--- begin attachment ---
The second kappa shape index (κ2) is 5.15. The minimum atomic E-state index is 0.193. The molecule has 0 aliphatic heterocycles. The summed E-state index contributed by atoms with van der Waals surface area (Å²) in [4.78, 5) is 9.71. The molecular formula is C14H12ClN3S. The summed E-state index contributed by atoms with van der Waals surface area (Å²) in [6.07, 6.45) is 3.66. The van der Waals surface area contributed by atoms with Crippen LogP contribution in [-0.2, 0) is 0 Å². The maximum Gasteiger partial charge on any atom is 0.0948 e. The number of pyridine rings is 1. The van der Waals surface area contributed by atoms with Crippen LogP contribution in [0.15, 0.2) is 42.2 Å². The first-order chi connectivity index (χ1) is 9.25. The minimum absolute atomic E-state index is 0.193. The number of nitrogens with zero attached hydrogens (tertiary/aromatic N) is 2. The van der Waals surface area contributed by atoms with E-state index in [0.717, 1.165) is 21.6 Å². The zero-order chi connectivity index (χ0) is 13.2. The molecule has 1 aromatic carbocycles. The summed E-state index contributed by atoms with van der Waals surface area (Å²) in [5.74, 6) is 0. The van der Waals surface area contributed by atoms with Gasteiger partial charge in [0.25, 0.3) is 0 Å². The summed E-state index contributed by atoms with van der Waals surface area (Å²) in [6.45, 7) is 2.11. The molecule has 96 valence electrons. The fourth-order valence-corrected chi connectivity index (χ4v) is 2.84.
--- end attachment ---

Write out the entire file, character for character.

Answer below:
The second kappa shape index (κ2) is 5.15. The minimum atomic E-state index is 0.193. The molecule has 0 aliphatic heterocycles. The summed E-state index contributed by atoms with van der Waals surface area (Å²) in [4.78, 5) is 9.71. The molecular formula is C14H12ClN3S. The summed E-state index contributed by atoms with van der Waals surface area (Å²) in [6.07, 6.45) is 3.66. The van der Waals surface area contributed by atoms with Crippen LogP contribution in [-0.2, 0) is 0 Å². The maximum Gasteiger partial charge on any atom is 0.0948 e. The number of pyridine rings is 1. The van der Waals surface area contributed by atoms with Crippen LogP contribution in [0.15, 0.2) is 42.2 Å². The first-order chi connectivity index (χ1) is 9.25. The minimum absolute atomic E-state index is 0.193. The number of nitrogens with zero attached hydrogens (tertiary/aromatic N) is 2. The van der Waals surface area contributed by atoms with E-state index in [0.717, 1.165) is 21.6 Å². The zero-order chi connectivity index (χ0) is 13.2. The molecule has 1 aromatic carbocycles. The summed E-state index contributed by atoms with van der Waals surface area (Å²) in [5.74, 6) is 0. The van der Waals surface area contributed by atoms with Gasteiger partial charge in [0.25, 0.3) is 0 Å². The summed E-state index contributed by atoms with van der Waals surface area (Å²) in [6.45, 7) is 2.11. The molecule has 96 valence electrons. The fourth-order valence-corrected chi connectivity index (χ4v) is 2.84.